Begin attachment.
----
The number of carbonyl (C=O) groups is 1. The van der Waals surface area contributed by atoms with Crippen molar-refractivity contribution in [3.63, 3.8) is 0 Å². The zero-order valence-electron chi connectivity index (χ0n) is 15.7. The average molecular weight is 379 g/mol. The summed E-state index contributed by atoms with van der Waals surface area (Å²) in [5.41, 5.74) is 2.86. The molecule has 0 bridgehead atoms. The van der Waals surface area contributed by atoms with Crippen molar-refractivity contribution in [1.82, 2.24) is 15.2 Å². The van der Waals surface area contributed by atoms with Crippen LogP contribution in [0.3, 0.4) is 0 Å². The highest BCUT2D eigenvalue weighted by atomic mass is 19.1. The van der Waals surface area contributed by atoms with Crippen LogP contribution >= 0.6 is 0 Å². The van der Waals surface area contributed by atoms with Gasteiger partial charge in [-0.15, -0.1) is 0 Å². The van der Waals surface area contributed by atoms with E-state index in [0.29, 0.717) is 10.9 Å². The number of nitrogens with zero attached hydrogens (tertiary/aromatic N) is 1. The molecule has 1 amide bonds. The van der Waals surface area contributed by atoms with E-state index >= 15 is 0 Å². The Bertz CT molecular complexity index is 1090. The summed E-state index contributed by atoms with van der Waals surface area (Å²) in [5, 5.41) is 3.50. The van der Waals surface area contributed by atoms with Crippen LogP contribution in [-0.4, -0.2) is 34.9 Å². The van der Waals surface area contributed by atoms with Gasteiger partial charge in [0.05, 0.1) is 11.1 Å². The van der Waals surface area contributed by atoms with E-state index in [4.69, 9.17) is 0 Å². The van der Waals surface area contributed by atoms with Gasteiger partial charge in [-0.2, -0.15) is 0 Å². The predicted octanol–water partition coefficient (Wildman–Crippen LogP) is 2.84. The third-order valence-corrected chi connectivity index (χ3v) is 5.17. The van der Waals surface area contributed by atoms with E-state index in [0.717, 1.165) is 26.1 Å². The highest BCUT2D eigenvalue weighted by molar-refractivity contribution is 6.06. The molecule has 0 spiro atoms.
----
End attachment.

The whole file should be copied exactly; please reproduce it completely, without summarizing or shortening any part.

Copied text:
The number of carbonyl (C=O) groups is 1. The van der Waals surface area contributed by atoms with Crippen molar-refractivity contribution in [3.63, 3.8) is 0 Å². The zero-order valence-electron chi connectivity index (χ0n) is 15.7. The average molecular weight is 379 g/mol. The summed E-state index contributed by atoms with van der Waals surface area (Å²) in [5.41, 5.74) is 2.86. The molecule has 0 bridgehead atoms. The van der Waals surface area contributed by atoms with Crippen molar-refractivity contribution in [1.82, 2.24) is 15.2 Å². The van der Waals surface area contributed by atoms with Crippen LogP contribution in [0.3, 0.4) is 0 Å². The highest BCUT2D eigenvalue weighted by atomic mass is 19.1. The van der Waals surface area contributed by atoms with Crippen LogP contribution >= 0.6 is 0 Å². The van der Waals surface area contributed by atoms with Gasteiger partial charge in [-0.15, -0.1) is 0 Å². The van der Waals surface area contributed by atoms with E-state index in [0.29, 0.717) is 10.9 Å². The number of nitrogens with zero attached hydrogens (tertiary/aromatic N) is 1. The molecule has 1 amide bonds. The van der Waals surface area contributed by atoms with E-state index >= 15 is 0 Å². The Bertz CT molecular complexity index is 1090. The summed E-state index contributed by atoms with van der Waals surface area (Å²) in [5, 5.41) is 3.50. The van der Waals surface area contributed by atoms with Crippen LogP contribution in [-0.4, -0.2) is 34.9 Å². The van der Waals surface area contributed by atoms with Gasteiger partial charge in [0.05, 0.1) is 11.1 Å². The van der Waals surface area contributed by atoms with E-state index in [4.69, 9.17) is 0 Å². The van der Waals surface area contributed by atoms with Gasteiger partial charge in [-0.2, -0.15) is 0 Å². The predicted octanol–water partition coefficient (Wildman–Crippen LogP) is 2.84. The third-order valence-corrected chi connectivity index (χ3v) is 5.17. The van der Waals surface area contributed by atoms with E-state index in [0.717, 1.165) is 26.1 Å². The highest BCUT2D eigenvalue weighted by molar-refractivity contribution is 6.06. The molecule has 0 spiro atoms.